What you can do: There are a few life hacks to keep the late-night snacking to a minimum. Dr. Sowa suggests you commit to writing down every bite you eat after dinner: Whether its on a sticky pad or on an app, keeping track of what youre eating, how much youre eating and how youre feeling when you eat it will hold you accountable for the calories, and it will also help you figure out if youre truly hungry or just bored, she says. She also suggests capping off your evening meal with a brain-and-heart-healthy tablespoon of fish oil. Its a healthy fat that coats your stomach and makes you feel less hungry later, she says.

Each birthday you celebrate brings on one undeniable change: your basal resting metabolism (the rate at which your body at rest burns the energy you take in from food) slows down. Its not a dramatic drop, says Dr. Cheskin. But as you age, youre probably also getting less active and more tired, and your body tends to lose muscle mass, which burns calories more efficiently than fat. So even if youre eating the exact same amount of food as you did when you were younger, your body is simply not burning it off as effectively as it did during the glory days of your 20s.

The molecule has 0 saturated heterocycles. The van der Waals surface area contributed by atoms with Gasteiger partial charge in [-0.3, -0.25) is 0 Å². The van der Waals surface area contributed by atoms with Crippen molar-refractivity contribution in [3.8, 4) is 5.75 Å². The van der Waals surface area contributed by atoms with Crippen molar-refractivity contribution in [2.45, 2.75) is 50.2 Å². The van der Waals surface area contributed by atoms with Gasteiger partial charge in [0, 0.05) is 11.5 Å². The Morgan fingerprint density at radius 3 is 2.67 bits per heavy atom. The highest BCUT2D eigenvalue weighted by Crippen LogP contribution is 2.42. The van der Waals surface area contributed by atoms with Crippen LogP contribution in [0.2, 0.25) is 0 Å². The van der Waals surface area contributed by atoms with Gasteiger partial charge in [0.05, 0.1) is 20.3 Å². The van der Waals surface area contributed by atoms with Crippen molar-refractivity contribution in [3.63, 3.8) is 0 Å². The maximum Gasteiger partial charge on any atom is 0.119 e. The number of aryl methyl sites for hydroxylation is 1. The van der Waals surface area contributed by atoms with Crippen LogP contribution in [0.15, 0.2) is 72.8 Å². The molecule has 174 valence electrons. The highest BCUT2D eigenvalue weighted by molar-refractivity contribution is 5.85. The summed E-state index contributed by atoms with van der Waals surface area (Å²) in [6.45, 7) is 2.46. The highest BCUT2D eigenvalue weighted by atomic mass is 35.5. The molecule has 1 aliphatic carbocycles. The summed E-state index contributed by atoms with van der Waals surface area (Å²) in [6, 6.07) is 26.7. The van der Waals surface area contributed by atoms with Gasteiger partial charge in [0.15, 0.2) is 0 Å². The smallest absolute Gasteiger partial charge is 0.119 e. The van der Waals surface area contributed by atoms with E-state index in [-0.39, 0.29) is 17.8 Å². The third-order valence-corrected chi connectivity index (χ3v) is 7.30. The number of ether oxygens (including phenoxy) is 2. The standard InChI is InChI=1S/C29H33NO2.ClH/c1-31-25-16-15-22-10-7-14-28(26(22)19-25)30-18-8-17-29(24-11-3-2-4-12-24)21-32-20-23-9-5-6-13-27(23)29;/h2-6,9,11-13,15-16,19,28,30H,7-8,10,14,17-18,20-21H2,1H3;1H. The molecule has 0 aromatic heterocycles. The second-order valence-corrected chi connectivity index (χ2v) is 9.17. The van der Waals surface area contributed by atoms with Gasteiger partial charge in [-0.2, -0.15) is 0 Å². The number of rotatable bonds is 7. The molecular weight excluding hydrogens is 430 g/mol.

Here's what to do: You can only budge your BMR a little, but there are a few things you can do to make the math work in your favor. The first is to build up your calorie-burning muscle, says fitness expert Dr. Michele Olson, a professor of sports science and physical education at Huntingdon College. Keep up cardio three times a week for 30 minutes, but add challenging weight training on top of that, she says.